I was lucky yesterday. I prayed at Holy Mass celebrated with care for rubrics and with reverence. I heard a homily, tying in the life of Christ and thus the mysteries of the rosary, with the current debate on life, on euthanasia, here in Australia. I heard the teaching of the Church; I heard the words of the Gospel; I received Jesus in an atmosphere of silence and awe.
The sad thing about my statement above, however, is that I feel I was lucky to have experienced a reverent mass.
It really shouldn’t be considered lucky to have reverent mass experiences in parishes; if we are to take the Holy Father’s words seriously, then reverent masses, keeping alive the traditions of our faith of the past, should be the norm so that, along with social capital, we can “re-propose” the values of the past, of the Church, of our Faith.
We re-propose these values when we pray at Holy Mass; when we are lifted out of our every day concerns towards God.
”What is the House of Eorl but a thatched barn where brigands drink in the reek, and their brats roll on the floor among their dogs?”
From The Lord of the Rings…and quoted to me by a son after a mass that paid little attention to rubrics but much attention to things, to activities, added to the mass but that were extraneous to the mass.
A sad commentary; and sad that this sentiment, this quote, had to come to the fore after mass.
But this is what happens when we forget why it is that we celebrate Holy Mass. When we forget why it is that we celebrate together in parish communities.
The rubrics of the mass are there for the priest to celebrate the liturgy as the Church describes.
Yet not always experienced in parishes.
I was lucky, yes, am lucky to have Holy Mass celebrated with attention to the sacred, to reverence, to awe, to wonder, to Our Lord…in my parish.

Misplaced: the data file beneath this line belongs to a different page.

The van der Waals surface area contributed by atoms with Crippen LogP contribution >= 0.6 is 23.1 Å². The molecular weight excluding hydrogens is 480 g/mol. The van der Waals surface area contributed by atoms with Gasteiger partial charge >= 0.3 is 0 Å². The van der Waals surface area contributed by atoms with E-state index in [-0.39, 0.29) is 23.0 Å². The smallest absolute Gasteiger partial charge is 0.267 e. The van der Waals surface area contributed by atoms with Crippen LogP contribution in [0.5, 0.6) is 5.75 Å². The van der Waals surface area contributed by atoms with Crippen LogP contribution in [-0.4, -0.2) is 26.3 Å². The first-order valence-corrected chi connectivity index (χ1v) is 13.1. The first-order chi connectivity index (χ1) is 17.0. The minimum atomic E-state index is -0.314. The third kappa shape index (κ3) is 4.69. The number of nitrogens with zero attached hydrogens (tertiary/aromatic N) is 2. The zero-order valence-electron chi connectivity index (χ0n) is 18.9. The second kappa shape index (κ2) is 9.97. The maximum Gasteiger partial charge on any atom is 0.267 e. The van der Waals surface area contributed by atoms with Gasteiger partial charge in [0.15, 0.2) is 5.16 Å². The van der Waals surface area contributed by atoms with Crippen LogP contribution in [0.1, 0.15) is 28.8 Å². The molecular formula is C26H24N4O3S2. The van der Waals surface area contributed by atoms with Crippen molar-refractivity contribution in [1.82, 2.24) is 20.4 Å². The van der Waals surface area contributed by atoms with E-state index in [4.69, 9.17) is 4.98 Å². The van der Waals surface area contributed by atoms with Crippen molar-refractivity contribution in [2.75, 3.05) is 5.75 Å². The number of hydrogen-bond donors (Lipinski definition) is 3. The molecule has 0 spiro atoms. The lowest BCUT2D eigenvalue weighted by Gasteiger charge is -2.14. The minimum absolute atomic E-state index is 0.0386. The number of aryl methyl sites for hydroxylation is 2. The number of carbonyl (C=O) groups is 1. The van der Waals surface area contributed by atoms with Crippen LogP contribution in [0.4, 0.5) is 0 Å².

Others are not so lucky…
Years later, I would be ordained to the priesthood in another diocese after completing my studies and formation in a kinder, saner seminary. I remember saying to my first pastor that, if I had an “agenda”, it was to celebrate Mass according to the liturgical legislation of the Church as documented in the General Instruction on the Roman Missal (GIRM). It didn’t occur to me until a few years later how truly radical — even allegedly “pre-Vatican II” — such an agenda would be thought to be….The purpose of liturgical legislation is not to encourage “rigid rubricism” (that would be difficult, anyway, given the number of options permitted by the GIRM); it is to promote the noble goal of reverence and unity in Catholic worship.
The rich theology of the Mass, unfolding in ritual over the centuries, becomes intelligible, both to young priests and to parishioners, gradually; by a familiarity that comes with repetition and with careful and consistent observance of the liturgical norms. If this is neglected, if the norms are ignored, a powerful means of transmitting the Church’s teaching about the meaning of the Mass is lost.
This is why the Second Vatican Council teaches that “there must be no innovations unless the good of the Church genuinely and certainly requires them, and care must be taken that any new forms adopted should in some way grow organically from forms already existing” (Sacrosanctum concilium 23). …On Rubrics and Divisions
It is, then, in our parishes that we learn to live the Faith; to keep the rich traditions of the past alive; to re-propose the values of Christianity in an often secular world.
As the Holy Father has said.
But this happens only in parishes where we see the growth of positive social capital, not exclusiveness amongst people and groups…and in parishes where the main focus of parish life is the prayer of the Church, the public liturgy of the Church..Holy Mass celebrated according to liturgical legislation..so that we adore Our Lord, we receive Him with reverence, we think of Him…and we take this faith in practical ways, small or large, to the wider parish life.